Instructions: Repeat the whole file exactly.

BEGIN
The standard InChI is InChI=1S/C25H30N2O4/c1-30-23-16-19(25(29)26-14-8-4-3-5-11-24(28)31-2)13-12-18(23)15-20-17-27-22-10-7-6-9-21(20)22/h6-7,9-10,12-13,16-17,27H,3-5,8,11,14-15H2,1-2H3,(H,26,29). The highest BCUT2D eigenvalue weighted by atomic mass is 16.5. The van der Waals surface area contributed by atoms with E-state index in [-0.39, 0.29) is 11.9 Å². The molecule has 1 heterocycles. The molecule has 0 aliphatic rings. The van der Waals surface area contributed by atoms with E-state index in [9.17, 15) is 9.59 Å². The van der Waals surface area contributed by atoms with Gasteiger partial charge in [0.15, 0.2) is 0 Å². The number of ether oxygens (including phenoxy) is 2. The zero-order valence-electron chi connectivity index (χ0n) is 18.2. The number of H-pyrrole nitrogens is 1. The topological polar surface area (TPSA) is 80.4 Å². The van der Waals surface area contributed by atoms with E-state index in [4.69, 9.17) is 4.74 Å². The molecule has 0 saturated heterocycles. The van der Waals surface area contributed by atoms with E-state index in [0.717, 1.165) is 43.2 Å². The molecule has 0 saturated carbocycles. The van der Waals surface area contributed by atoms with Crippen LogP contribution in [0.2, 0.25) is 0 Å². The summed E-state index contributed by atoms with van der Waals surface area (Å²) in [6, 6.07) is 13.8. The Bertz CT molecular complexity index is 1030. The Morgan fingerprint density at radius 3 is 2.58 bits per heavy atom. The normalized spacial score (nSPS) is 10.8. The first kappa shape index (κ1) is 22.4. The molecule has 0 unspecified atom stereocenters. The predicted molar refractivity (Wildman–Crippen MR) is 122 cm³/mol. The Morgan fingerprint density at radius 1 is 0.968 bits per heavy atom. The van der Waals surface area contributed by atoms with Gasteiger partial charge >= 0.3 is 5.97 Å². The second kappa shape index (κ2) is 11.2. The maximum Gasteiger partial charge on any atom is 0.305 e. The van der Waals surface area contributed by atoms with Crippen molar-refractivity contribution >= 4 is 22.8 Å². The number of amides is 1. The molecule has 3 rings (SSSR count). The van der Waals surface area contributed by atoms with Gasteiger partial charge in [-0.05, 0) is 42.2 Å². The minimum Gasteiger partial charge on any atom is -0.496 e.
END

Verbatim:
The standard InChI is InChI=1S/C25H30N2O4/c1-30-23-16-19(25(29)26-14-8-4-3-5-11-24(28)31-2)13-12-18(23)15-20-17-27-22-10-7-6-9-21(20)22/h6-7,9-10,12-13,16-17,27H,3-5,8,11,14-15H2,1-2H3,(H,26,29). The highest BCUT2D eigenvalue weighted by atomic mass is 16.5. The van der Waals surface area contributed by atoms with E-state index in [-0.39, 0.29) is 11.9 Å². The molecule has 1 heterocycles. The molecule has 0 aliphatic rings. The van der Waals surface area contributed by atoms with E-state index in [9.17, 15) is 9.59 Å². The van der Waals surface area contributed by atoms with Gasteiger partial charge in [0.15, 0.2) is 0 Å². The number of ether oxygens (including phenoxy) is 2. The zero-order valence-electron chi connectivity index (χ0n) is 18.2. The number of H-pyrrole nitrogens is 1. The topological polar surface area (TPSA) is 80.4 Å². The van der Waals surface area contributed by atoms with E-state index in [4.69, 9.17) is 4.74 Å². The molecule has 0 saturated heterocycles. The van der Waals surface area contributed by atoms with E-state index in [0.717, 1.165) is 43.2 Å². The molecule has 0 saturated carbocycles. The van der Waals surface area contributed by atoms with Crippen LogP contribution in [0.2, 0.25) is 0 Å². The summed E-state index contributed by atoms with van der Waals surface area (Å²) in [6, 6.07) is 13.8. The Bertz CT molecular complexity index is 1030. The Morgan fingerprint density at radius 3 is 2.58 bits per heavy atom. The normalized spacial score (nSPS) is 10.8. The first kappa shape index (κ1) is 22.4. The molecule has 0 unspecified atom stereocenters. The predicted molar refractivity (Wildman–Crippen MR) is 122 cm³/mol. The Morgan fingerprint density at radius 1 is 0.968 bits per heavy atom. The van der Waals surface area contributed by atoms with Gasteiger partial charge >= 0.3 is 5.97 Å². The second kappa shape index (κ2) is 11.2. The maximum Gasteiger partial charge on any atom is 0.305 e. The van der Waals surface area contributed by atoms with Crippen molar-refractivity contribution >= 4 is 22.8 Å². The number of amides is 1. The molecule has 3 rings (SSSR count). The van der Waals surface area contributed by atoms with Gasteiger partial charge in [-0.05, 0) is 42.2 Å². The minimum Gasteiger partial charge on any atom is -0.496 e.